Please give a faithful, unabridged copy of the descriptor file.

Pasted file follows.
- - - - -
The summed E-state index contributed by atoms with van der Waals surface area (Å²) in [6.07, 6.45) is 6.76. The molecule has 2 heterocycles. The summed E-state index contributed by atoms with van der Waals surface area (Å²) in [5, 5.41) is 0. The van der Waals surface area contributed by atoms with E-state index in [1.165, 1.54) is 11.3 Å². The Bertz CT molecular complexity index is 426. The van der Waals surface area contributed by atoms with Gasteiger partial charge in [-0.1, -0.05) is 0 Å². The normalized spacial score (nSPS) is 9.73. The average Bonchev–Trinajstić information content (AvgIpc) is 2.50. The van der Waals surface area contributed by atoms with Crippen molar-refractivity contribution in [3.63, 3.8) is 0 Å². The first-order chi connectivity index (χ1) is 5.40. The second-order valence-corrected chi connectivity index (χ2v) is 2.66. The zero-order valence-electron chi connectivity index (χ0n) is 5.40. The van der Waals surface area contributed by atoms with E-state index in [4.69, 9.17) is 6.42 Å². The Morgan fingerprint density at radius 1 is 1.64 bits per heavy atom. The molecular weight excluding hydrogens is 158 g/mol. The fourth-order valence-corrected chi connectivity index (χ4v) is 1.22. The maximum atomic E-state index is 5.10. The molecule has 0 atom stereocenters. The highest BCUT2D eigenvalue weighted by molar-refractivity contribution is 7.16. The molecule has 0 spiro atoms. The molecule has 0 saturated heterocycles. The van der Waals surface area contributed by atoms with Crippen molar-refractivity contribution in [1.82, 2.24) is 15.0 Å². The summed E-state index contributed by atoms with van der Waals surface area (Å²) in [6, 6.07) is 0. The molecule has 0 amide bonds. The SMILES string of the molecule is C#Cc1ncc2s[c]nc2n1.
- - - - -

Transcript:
The summed E-state index contributed by atoms with van der Waals surface area (Å²) in [6.07, 6.45) is 6.76. The molecule has 2 heterocycles. The summed E-state index contributed by atoms with van der Waals surface area (Å²) in [5, 5.41) is 0. The van der Waals surface area contributed by atoms with E-state index in [1.165, 1.54) is 11.3 Å². The Bertz CT molecular complexity index is 426. The van der Waals surface area contributed by atoms with Gasteiger partial charge in [-0.1, -0.05) is 0 Å². The normalized spacial score (nSPS) is 9.73. The average Bonchev–Trinajstić information content (AvgIpc) is 2.50. The van der Waals surface area contributed by atoms with Crippen molar-refractivity contribution in [3.63, 3.8) is 0 Å². The first-order chi connectivity index (χ1) is 5.40. The second-order valence-corrected chi connectivity index (χ2v) is 2.66. The zero-order valence-electron chi connectivity index (χ0n) is 5.40. The van der Waals surface area contributed by atoms with E-state index in [4.69, 9.17) is 6.42 Å². The Morgan fingerprint density at radius 1 is 1.64 bits per heavy atom. The molecular weight excluding hydrogens is 158 g/mol. The fourth-order valence-corrected chi connectivity index (χ4v) is 1.22. The maximum atomic E-state index is 5.10. The molecule has 0 atom stereocenters. The highest BCUT2D eigenvalue weighted by molar-refractivity contribution is 7.16. The molecule has 0 spiro atoms. The molecule has 0 saturated heterocycles. The van der Waals surface area contributed by atoms with Crippen molar-refractivity contribution in [1.82, 2.24) is 15.0 Å². The summed E-state index contributed by atoms with van der Waals surface area (Å²) in [6, 6.07) is 0. The molecule has 0 amide bonds. The SMILES string of the molecule is C#Cc1ncc2s[c]nc2n1.